Imagine Linda, a convinced and explicit anti-racist, who when making hiring decisions discriminates against ethnic minorities. How can this discrepance between her explicit values and behaviour be explained?
During the past 10–15 years, researchers have discovered correlations between discriminatory behaviour and so called implicit bias – stereotypes that are unconscious and automatic but influence behaviour, attitudes and understanding concerning for example ethnicity. Researchers have also shown that these can contradict explicit beliefs and desires.
This phenomenon poses a challenge to moral philosophy; If Linda is not in control or even unaware of her biases, how can she be morally responsible?
In this project we wish to evaluate the ethical consequences of implicit bias that causes ethnic discrimination by considering this hypothesis: Implicit biases give rise to morally wrongful racist discrimination, for which we are morally responsible to a larger degree and in different ways than we might Think.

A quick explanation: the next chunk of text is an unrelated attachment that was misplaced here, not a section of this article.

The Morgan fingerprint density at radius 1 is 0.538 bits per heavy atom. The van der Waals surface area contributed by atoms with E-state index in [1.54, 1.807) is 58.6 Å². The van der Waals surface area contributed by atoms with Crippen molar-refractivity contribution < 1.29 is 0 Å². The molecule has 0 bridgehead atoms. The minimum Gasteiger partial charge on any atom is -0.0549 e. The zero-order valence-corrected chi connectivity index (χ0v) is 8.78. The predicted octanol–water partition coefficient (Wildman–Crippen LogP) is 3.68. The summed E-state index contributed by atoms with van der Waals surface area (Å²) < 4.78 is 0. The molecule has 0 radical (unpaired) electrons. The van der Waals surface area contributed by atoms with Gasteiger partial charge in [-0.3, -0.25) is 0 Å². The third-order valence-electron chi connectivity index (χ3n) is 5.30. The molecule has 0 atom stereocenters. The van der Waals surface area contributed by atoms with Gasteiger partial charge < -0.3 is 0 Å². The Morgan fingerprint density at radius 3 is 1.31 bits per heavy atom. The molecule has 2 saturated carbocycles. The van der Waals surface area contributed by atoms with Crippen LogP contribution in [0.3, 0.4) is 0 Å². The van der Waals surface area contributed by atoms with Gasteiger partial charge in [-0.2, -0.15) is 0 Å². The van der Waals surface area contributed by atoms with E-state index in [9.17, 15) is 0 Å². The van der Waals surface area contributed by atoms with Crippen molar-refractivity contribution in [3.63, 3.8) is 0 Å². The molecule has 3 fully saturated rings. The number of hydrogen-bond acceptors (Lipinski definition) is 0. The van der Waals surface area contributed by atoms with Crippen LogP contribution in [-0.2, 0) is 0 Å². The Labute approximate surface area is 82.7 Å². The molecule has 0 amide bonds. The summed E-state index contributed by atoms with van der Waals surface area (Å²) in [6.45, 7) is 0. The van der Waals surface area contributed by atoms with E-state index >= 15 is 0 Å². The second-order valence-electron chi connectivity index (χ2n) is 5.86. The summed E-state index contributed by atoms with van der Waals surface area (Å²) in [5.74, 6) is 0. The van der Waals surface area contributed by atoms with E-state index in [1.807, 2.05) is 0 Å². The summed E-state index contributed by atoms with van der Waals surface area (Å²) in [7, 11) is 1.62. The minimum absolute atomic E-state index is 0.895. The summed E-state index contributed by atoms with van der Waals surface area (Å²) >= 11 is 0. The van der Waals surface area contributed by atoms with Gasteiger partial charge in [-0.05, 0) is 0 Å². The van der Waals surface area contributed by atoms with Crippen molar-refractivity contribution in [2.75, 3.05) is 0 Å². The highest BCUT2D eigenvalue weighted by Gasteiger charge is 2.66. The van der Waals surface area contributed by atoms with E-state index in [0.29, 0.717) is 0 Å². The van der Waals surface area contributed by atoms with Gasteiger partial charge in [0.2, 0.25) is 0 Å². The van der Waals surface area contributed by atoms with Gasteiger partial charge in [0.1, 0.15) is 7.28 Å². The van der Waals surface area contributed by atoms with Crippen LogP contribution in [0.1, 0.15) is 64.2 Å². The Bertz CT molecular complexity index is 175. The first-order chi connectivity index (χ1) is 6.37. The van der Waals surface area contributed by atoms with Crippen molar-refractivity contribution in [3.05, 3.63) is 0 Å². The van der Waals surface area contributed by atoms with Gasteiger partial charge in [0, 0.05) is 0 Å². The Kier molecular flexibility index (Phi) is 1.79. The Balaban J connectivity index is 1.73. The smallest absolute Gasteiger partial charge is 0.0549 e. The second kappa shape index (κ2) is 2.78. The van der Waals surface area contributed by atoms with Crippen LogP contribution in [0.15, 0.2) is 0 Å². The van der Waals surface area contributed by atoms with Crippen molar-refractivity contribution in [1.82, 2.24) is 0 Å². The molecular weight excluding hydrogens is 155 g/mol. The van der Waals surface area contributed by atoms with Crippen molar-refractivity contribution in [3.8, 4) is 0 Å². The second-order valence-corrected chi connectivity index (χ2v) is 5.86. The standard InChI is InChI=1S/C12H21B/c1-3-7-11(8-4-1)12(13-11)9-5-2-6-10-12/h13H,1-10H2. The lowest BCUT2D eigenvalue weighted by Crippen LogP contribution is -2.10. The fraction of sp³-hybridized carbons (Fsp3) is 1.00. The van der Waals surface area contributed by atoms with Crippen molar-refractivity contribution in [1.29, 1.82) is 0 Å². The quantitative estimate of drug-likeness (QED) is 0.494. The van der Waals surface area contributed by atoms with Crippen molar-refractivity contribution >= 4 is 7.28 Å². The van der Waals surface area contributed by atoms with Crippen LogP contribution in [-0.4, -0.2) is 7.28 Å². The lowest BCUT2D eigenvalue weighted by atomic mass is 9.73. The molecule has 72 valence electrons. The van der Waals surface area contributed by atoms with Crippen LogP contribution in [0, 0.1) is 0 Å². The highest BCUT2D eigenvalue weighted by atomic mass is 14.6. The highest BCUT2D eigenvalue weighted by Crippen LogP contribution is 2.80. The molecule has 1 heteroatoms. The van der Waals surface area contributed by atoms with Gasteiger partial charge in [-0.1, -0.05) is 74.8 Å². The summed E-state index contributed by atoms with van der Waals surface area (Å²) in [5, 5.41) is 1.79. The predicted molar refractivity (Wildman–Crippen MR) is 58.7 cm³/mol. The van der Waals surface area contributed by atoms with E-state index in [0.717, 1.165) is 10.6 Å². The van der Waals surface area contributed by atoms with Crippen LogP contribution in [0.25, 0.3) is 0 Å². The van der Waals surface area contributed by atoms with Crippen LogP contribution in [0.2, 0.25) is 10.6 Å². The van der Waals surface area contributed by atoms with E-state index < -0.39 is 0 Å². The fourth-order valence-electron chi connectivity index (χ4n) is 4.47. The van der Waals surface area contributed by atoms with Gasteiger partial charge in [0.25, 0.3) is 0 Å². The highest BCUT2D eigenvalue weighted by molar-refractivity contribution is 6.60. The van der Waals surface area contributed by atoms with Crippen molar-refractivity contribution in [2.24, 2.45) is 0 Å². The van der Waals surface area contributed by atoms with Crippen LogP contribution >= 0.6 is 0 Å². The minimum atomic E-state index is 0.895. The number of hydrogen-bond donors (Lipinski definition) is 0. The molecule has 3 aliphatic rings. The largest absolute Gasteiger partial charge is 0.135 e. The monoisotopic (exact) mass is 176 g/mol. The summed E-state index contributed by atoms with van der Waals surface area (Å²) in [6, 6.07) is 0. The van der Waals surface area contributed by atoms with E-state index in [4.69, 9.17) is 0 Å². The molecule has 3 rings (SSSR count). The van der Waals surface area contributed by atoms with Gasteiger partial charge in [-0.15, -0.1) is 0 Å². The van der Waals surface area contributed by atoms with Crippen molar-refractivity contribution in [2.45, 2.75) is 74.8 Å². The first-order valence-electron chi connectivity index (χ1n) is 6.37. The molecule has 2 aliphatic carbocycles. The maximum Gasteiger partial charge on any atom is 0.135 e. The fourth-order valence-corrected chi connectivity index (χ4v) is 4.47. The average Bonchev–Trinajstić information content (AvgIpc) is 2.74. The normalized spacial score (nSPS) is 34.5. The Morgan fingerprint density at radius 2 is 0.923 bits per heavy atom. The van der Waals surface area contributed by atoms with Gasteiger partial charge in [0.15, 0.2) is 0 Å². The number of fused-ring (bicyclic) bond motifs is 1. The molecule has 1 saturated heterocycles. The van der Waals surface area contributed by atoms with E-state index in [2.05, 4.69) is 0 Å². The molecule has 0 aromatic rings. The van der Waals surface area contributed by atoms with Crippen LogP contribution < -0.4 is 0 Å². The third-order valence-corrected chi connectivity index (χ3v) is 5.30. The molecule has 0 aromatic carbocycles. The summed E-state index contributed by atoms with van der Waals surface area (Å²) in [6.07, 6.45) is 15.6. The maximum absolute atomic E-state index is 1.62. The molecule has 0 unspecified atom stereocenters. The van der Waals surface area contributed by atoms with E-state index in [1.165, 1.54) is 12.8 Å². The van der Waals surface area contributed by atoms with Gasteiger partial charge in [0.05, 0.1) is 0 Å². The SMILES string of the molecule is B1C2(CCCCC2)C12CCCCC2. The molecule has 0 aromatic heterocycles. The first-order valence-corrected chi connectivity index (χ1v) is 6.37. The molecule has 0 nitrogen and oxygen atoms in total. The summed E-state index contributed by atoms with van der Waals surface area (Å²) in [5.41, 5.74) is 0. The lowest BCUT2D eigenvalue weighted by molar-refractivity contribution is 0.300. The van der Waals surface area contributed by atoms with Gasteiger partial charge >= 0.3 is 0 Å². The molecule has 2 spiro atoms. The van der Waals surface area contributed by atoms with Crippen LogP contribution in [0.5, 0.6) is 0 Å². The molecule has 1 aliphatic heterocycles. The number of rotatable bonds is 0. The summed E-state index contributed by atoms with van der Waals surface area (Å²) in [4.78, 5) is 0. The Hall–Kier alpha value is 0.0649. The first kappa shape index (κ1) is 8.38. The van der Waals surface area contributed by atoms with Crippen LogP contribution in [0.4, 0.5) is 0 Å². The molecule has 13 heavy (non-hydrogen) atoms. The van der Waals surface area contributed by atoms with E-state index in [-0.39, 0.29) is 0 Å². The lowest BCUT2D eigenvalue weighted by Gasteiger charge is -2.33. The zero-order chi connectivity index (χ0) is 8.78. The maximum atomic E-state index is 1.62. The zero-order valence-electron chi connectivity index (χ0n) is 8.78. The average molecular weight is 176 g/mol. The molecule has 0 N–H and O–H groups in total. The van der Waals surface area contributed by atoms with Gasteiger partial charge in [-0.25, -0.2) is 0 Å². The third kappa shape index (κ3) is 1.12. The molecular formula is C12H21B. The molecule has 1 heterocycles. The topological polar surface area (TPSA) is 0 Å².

Our project aims to contribute to social progress by actively seeking contact with different actors outside of academia, and by suggesting policy changes in order to combat discrimination.
Workshop: Non Ideal Social Ontology III
- Katharina Berndt Rasmussen & Åsa Burman, ”Människans mörka materia: Om implicit bias och dess filosofiska implikationer”, forthcoming in Filosofisk Tidskrift.
- Katharina Berndt Rasmussen, ”Implicit bias: Människans mörka materia”, Arena Essä, 22 November 2018.
- Katharina Berndt Rasmussen, ”Implicit bias and discrimination”, Institute for Futures Studies, working paper.
- Åsa Burman, ”Collective responsibility for implicit bias”, Institute for Futures Studies, working paper.
- Alex Madva on “Responsibility for interpreting implicit bias”, Workshop-documentation from ”Non Ideal Social Ontology III: Implicit Bias” (June 11, 2018).